D.J. McPhee D.J. McPhee16 August 2023 Open Science
Interview with Nobel Prize winner Novoselov

Journal Reflections from Sir Konstantin Novoselov, Nobel Prize Winner

Konstantin (Kostya) Novoselov is a Russian-British physicist specializing in condensed matter physics, mesoscopic physics, and nanotechnology. He received his PhD in Radboud University of Nijmegen in 2004 and in 2010, Konstantin Novoselov and his collaborator Andre Geim were awarded the Nobel Prize in Physics. They received this highly prestigious award “for groundbreaking experiments regarding the two-dimensional material graphene”. Graphene has good heat and electrical conductivity, and its creation has led to many applications, including in electronics.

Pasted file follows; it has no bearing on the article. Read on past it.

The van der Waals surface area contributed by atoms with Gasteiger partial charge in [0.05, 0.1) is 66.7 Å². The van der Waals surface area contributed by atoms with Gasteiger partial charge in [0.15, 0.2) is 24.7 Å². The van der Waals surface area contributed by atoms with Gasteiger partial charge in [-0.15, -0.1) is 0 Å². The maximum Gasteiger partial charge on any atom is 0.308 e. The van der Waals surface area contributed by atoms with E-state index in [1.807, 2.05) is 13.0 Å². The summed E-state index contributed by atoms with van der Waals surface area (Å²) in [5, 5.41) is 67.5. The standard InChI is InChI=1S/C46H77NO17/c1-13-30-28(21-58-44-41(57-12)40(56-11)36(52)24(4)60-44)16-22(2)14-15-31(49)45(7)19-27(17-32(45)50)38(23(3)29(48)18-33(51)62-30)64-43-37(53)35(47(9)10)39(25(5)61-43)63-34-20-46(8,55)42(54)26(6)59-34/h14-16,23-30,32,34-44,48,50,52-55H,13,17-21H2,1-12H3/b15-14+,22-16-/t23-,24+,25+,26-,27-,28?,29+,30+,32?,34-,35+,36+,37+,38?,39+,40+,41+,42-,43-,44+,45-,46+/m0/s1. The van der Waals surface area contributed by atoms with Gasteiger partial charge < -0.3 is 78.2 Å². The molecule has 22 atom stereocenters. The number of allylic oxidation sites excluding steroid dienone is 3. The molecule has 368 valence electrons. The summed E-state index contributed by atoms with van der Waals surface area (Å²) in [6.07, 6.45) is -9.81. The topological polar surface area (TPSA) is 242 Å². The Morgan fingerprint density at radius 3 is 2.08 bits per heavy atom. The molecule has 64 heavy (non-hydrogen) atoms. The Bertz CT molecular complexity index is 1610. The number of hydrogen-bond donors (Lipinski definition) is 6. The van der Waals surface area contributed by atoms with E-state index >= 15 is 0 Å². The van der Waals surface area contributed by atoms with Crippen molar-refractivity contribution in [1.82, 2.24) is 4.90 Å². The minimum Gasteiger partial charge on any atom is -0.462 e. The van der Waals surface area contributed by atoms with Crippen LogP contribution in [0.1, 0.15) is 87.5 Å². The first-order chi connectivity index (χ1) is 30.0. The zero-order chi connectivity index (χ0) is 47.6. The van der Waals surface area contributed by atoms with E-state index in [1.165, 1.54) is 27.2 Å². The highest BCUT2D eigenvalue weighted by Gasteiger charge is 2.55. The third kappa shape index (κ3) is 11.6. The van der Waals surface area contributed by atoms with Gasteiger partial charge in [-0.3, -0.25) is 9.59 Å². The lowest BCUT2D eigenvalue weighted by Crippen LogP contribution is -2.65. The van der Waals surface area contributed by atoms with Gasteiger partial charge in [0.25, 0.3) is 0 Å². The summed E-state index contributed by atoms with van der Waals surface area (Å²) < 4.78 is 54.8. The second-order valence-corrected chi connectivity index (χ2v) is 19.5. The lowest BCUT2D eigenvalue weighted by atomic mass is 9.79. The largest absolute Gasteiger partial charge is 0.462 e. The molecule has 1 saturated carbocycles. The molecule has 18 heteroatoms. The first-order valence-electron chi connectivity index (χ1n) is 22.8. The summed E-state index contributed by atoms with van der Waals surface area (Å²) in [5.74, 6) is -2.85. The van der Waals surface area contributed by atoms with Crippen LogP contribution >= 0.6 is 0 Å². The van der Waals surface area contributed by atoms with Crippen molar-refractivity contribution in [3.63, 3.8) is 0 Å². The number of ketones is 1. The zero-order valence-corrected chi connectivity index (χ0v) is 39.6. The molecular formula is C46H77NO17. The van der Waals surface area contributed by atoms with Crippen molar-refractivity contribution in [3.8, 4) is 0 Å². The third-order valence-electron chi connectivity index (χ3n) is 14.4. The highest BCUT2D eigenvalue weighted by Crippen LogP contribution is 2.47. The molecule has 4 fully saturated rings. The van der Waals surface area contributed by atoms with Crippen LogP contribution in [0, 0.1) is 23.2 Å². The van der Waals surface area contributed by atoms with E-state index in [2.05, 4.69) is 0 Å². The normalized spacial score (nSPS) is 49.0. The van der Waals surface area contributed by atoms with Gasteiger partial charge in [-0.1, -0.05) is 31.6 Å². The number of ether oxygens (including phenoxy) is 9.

As an example, adding even trace amounts of graphene to plastics, metals, or other materials can make them stronger or lighter (or both). This allows for extensive use in everything from aerospace to mobile devices to building materials and more. He has been cited over 180,000 times with a h-index of over 110, making him a key person within the field.

Adding to his long list of accolades, Novoselov was knighted in 2012.

Konstantin Novoselov
Members of MDPI staff with Sir Konstantin Novoselov at I-FIM. From left to right: Colin Wee (MDPI Singapore Publishing Specialist), Giulia Stefenelli (MDPI Chair of Scientific Officers Board), Sir Konstantin Novoselov, Nathan Li (MDPI Singapore Editorial Director).

He is currently the Director of the National University of Singapore’s Institute of Functional Intelligent Materials (I-FIM).

In this article, we will go over some of the points made in Novoselov’s review, published in Solids, as well as some of his views on academic publishing as a whole.

Two-dimensional quantum dots